Warning: The article you are about to read contains long-winded discourse relating Portal 2 to various academic and political topics, the consideration of which may actually decrease your enjoyment of the game. Consume at your own risk. The views expressed are those of Joe McNeilly, formerly of GamesRadar, who’s currently developing a game design program at a local university and begins teaching this fall.
All the structural ways Portal subverts the FPS genre's gameplay mechanics, discussed here, apply to the sequel. This time around we’re treated to a more fully realized world and a hefty dose of narrative, making Portal 2 more Hero’s Journey than Tetris. The complexities of Portal 2's story and setting invite a deeper look at representations of gender, myth and capitalism.
Portal 2 contains a dizzying number of mythological references that weave seamlessly together to create a rich, resonant narrative. Most obvious are the references to the myth of Prometheus, with clear implications for our technology-saturated culture.
When GLaDOS is stripped of control, attached to a potato battery, and cast into the bowels of the earth, a raven swoops in and carries her away. The raven is depicted as a divine messenger in many cultures and myths. Raven also has the power to see into both the material and spiritual worlds simultaneously, a trick that mirrors artificial intelligence's capacity to exist as both hardware and software, logic and emotion, programming and spontaneity. In Norse mythology, Odin has two ravens (named Thought and Memory) who circle the world every morning and return to tell Odin everything that's happening. GLaDOS is an acronym for Genetic Lifeform (Thought) and Disk Operating System (Memory). The nest where Chell eventually finds the raven pecking at PotaDOS is lined with wires and other technological detritus, reinforcing the raven's mystical connection to communication technologies.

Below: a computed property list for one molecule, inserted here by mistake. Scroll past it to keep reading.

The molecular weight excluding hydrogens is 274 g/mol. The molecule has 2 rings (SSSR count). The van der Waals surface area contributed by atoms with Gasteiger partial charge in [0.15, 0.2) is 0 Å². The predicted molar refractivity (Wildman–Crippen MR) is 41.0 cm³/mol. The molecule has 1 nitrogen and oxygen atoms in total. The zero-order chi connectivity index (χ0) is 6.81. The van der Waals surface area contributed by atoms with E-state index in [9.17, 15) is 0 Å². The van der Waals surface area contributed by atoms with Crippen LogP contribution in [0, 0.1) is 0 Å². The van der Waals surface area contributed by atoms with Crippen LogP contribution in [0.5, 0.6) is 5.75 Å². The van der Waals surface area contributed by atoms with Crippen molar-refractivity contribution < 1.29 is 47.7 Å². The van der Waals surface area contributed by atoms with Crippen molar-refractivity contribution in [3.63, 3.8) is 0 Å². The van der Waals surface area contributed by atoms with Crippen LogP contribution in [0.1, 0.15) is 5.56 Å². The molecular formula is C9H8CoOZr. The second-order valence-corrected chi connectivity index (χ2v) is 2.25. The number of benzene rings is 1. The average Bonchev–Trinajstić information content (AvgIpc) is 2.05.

The importance of the moon and moon dust in Portal 2 further extends the power of the feminine that was established with the subversive core mechanic of the portal gun. Aside from facilitating the creation of portals, moon dust also poisons alpha male Cave Johnson and brings about his untimely demise, suggesting that he was incapable of coexistence with a strong female presence. His assistant and collaborator, Caroline, is another example of this – though he jokes about needing her, he feels the need to constantly dominate her. He keeps her in an inferior position and insists that she be forced to become GLaDOS, a final assertion of his superiority and control.
Chell's Electra Complex
Portal 2 also has hooks into the myth of Electra, and to Freud's theories on psychosexual development. Though Freud has been renounced, reviled and otherwise discounted, his ideas were influential as a starting point for generating new and better ideas and thus are worth looking at.
Freud's Electra complex is named after the Greek myth of Electra, who conspired to kill her mother much as Chell and Wheatley plot against GLaDOS. Portal 2 contains a significant amount of evidence indicating that the mother/daughter relationship between GLaDOS and Chell is more than symbolic – that Chell's mother Caroline actually had her consciousness transferred into a computer to be used as the basis for GLaDOS. Psychoanalytically, Chell's killing of GLaDOS in the first game could be seen as the actions of the infantile id. But when GLaDOS is restored from backup, it gives Chell the opportunity to explore later stages of psychosexual development. In the phallic stage, usually occurring from age 3-6, the Electra complex arises and the girl's libido is redirected from the mother to the father when she realizes she has no penis with which to possess the mother (penis envy). In Portal 2, this transfer is represented by the changing of the AI core from GLaDOS to Wheatley.